A poignant service at Rotary Park on Monday marked the passing of Queen Elizabeth II while honouring her military service and legacy to the British Commonwealth.
Organized by the Cranbrook branch of the Royal Canadian Legion, the ceremony paid tribute to Queen Elizabeth II, who was laid to rest in St. George’s Chapel in London Monday, after lying in state for four days at Westminster Hall.
The Cranbrook tribute was reminiscent of a Remembrance Day ceremony, with the playing of the Last Post and The Lament, while dignitaries and elected officials paid tribute to Canada’s longest-reigning monarch.
Veterans, cadets, and emergency services personnel marched into assembly at the Ceontaph to begin and conclude the ceremony.
Colleen Shaw, the president of the Royal Canadian Legion Branch 24, lauded the queen’s military service and commitment to her royal duties.
“She’s a fellow veteran…to our own veterans,” Shaw said. “She was a true citizen of the world in the very best way.”
As a teenager, Queen Elizabeth II carried out official duties on behalf of the Royal Family during the Second World War. In 1945, she enlisted in the Auxiliary Territorial Service (ATS) at 18 years of age and trained as a mechanic and military truck driver.
Kootenay East MLA Tom Shypitka offered condolences on behalf of the province and drew back to the queen’s 1971 visit to Fort Steele and the impact the royal visit had on the community.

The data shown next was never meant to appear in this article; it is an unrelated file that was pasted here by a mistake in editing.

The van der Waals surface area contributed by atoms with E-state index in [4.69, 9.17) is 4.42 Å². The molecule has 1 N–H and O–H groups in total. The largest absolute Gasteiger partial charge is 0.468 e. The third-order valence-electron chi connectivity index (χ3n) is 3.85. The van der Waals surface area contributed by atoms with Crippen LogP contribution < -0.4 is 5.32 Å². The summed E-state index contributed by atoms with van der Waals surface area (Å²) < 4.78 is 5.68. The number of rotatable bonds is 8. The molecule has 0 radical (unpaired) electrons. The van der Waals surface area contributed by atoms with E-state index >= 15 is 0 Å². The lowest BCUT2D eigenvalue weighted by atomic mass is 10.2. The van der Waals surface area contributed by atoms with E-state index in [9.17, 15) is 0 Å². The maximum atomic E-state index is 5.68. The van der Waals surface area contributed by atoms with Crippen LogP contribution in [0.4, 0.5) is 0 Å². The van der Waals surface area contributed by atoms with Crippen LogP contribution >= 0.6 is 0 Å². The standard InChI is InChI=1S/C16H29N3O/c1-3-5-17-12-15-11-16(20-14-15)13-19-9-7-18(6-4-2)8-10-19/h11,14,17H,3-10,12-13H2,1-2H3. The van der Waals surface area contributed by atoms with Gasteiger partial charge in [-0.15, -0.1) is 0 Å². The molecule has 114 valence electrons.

“Her legacy will live on in many organizations and charities she supported and her lifelong example of public service,” said Shypitka. “Through her own dedication and commitment, she inspired many of us to contribute to our communities, and treat each other with dignity.”
Cranbrook Mayor Lee Pratt echoed similar remarks.
“The visit to Cranbrook and Fort Steele was an honour for our city and our community and it was really well attended,” Pratt said. “We are thankful for the grace, dignity and strength for a world made better by Her Majesty Queen Elizabeth, who served the people with compassion and may she rest in peace.”
During the ceremony, Legion representatives distributed poppies to be laid at the Cenotaph, which was adorned with a portrait of Queen Elizabeth II facing the bandstand. Public attendees also had the opportunity to sign a book of condolences following the ceremony.